Modern processors have the ability to make guesses about what data will be fetched, and just keep on processing based upon that guess, and then check if the guess was correct or not later on, when the memory fetch comes back... this is why I was talking about the problem of giant vector matrices making the data almost random, though.  The guesses are almost never correct, and all that processing based upon an assumption gets tossed out as soon as the fetch comes back, and proves it was a poor guess.

It's not assumed, it's known that searching very large vector matrices thousands of times takes a lot of memory fetches.

That part is known. The assumption is that that phenomenon is the main factor determining the performance of the current pathfinding algorithm.

EDIT: Or maybe "hypothesis" is a better word. It's based on reasonable assumptions, and fits previous observations, but has yet to be tested against alternative hypotheses.

Well, if we are agreeing that memory fetch time is a bottleneck, but not that it is the bottleneck, then what it comes down to is if there is something out there that is an even worse bottleneck that causes the CPU to burn tremendous numbers of cycles trying to calculate something when the math is actually fairly simple for a computer. 

A* is simple, processor-wise.  You generally just need to perform simple addition on a very small set of numbers, and test whether X, Y, and Z distance to destination is positive or negative or zero to determine preferred direction.  There's several if-then-else-then comparisons to go with that.  It's node accesses that consume time waiting on memory fetches.

It's theoretically possible that Toady did something extremely wasteful in coding how the game crunches numbers in something that is based on A*, but keep in mind that it takes about a million cycles of the CPU to equal one wait for a memory fetch, so it's hard to imagine someone doing that by accident.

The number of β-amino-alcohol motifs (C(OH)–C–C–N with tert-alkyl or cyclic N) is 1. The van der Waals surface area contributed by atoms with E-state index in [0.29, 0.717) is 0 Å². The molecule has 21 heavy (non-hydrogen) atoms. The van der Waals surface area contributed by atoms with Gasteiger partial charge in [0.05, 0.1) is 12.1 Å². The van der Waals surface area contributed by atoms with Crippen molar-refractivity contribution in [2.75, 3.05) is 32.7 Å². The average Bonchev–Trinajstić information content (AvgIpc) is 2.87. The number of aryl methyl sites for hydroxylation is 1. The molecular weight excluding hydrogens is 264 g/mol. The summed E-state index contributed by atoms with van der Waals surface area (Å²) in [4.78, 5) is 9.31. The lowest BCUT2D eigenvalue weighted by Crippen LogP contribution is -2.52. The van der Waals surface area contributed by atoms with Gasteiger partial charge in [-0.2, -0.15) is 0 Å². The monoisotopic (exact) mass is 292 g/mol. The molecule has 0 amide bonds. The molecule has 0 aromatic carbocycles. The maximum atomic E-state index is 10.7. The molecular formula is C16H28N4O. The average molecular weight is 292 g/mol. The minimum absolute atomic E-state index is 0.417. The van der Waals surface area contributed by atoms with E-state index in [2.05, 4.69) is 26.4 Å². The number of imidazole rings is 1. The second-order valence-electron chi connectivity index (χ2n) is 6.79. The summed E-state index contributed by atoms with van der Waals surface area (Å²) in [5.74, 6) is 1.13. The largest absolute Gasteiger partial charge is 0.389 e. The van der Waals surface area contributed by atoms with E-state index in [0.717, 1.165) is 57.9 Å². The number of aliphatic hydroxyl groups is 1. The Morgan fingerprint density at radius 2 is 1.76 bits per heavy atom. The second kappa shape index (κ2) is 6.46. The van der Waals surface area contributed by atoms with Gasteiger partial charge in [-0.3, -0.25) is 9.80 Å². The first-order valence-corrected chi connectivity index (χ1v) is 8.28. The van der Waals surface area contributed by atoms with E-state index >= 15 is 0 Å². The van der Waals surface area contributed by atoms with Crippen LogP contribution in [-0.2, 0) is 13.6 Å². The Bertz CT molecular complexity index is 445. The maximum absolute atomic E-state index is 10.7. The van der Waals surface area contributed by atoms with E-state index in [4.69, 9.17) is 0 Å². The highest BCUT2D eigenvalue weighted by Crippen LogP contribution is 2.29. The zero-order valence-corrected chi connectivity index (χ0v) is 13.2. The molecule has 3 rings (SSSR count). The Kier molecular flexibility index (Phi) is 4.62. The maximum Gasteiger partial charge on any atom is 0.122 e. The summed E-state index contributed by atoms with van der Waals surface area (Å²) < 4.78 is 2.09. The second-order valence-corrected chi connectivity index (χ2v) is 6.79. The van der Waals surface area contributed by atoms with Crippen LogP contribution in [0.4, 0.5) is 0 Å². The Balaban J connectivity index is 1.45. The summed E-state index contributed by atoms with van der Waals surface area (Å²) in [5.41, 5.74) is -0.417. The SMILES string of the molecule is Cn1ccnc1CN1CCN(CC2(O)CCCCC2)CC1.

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tps12

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Re: Improving Pathfinding. (Computer sciency)
« Reply #356 on: April 29, 2011, 06:57:35 am »

Well, if we are agreeing that memory fetch time is a bottleneck, but not that it is the bottleneck, then what it comes down to is if there is something out there that is an even worse bottleneck that causes the CPU to burn tremendous numbers of cycles trying to calculate something when the math is actually fairly simple for a computer. 

Exactly. And if you're right about the bottleneck then it's easy to contrive test cases that demonstrate the pathological case. Not only do you confirm that you're solving the right problem, but you end up with a baseline reference against which to test your solutions.
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Niseg

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Re: Improving Pathfinding. (Computer sciency)
« Reply #357 on: April 29, 2011, 03:13:09 pm »

I'm happy to inform everyone I just wrote a non path caching 2 layer A* (it's called " advanced  rooms no path cache")  that simplify pathfinding cases to its most trivial cases. Room shapes and handling  need a lot of  work but it's not as important because it works with any shape room. It's also a very simple program. the only complexity in it is A* and it's changes (not that bad either)

In my early example A* finds a  110 length path visiting 813 nodes (it's really lost). My algorithm finds it in 203 this may sound bad compared to path caching but the big difference is that it finds to finding 13+1 paths with an  average length of about 8 steps . The "destination unreachable"  penalty is also really low about 16 node visits ( I got 16 rooms ).

The way it works is simple : it uses BFS collider to find rooms and saves their shape (square + bit vector). The collider also save the first collision point of the path ( I think I need to move it but it's not important) . The info about the destination id now also saves the collision point which means the room know at what coordinate is closest to the other room.
After building all the rooms all it does to get from S to D is find the path between the rooms

S and D exist in and then it pushes S to the output_path. There is a loop that looks for a path from the end of the   output_path to the next room's access point then it concatenate the path to  the output_path but it slice the last element for it.